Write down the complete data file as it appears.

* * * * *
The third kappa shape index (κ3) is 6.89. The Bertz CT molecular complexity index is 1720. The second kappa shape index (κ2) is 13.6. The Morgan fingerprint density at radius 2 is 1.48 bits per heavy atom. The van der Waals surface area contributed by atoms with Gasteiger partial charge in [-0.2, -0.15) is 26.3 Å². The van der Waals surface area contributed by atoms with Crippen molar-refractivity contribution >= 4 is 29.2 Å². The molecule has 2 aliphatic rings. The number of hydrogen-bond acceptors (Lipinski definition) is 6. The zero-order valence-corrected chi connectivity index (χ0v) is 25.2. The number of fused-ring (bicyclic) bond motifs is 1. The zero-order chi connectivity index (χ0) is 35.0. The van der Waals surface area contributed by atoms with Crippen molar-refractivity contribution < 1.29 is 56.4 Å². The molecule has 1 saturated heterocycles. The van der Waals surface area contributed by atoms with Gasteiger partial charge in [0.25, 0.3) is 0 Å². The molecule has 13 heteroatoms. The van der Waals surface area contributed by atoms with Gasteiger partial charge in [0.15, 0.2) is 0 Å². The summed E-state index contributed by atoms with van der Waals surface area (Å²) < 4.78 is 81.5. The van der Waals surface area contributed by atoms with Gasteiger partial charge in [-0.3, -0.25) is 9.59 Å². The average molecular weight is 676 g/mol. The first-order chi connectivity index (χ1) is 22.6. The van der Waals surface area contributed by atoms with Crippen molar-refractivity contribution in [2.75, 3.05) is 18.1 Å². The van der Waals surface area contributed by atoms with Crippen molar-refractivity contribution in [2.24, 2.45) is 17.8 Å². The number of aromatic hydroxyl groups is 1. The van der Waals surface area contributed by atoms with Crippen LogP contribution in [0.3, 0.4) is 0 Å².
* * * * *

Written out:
The third kappa shape index (κ3) is 6.89. The Bertz CT molecular complexity index is 1720. The second kappa shape index (κ2) is 13.6. The Morgan fingerprint density at radius 2 is 1.48 bits per heavy atom. The van der Waals surface area contributed by atoms with Gasteiger partial charge in [-0.2, -0.15) is 26.3 Å². The van der Waals surface area contributed by atoms with Crippen molar-refractivity contribution >= 4 is 29.2 Å². The molecule has 2 aliphatic rings. The number of hydrogen-bond acceptors (Lipinski definition) is 6. The zero-order valence-corrected chi connectivity index (χ0v) is 25.2. The number of fused-ring (bicyclic) bond motifs is 1. The zero-order chi connectivity index (χ0) is 35.0. The van der Waals surface area contributed by atoms with Crippen molar-refractivity contribution < 1.29 is 56.4 Å². The molecule has 1 saturated heterocycles. The van der Waals surface area contributed by atoms with Gasteiger partial charge in [0.25, 0.3) is 0 Å². The molecule has 13 heteroatoms. The van der Waals surface area contributed by atoms with Gasteiger partial charge in [0.15, 0.2) is 0 Å². The summed E-state index contributed by atoms with van der Waals surface area (Å²) < 4.78 is 81.5. The van der Waals surface area contributed by atoms with Gasteiger partial charge in [-0.3, -0.25) is 9.59 Å². The average molecular weight is 676 g/mol. The first-order chi connectivity index (χ1) is 22.6. The van der Waals surface area contributed by atoms with Crippen molar-refractivity contribution in [2.75, 3.05) is 18.1 Å². The van der Waals surface area contributed by atoms with Crippen molar-refractivity contribution in [2.24, 2.45) is 17.8 Å². The number of aromatic hydroxyl groups is 1. The van der Waals surface area contributed by atoms with Crippen LogP contribution in [0.3, 0.4) is 0 Å².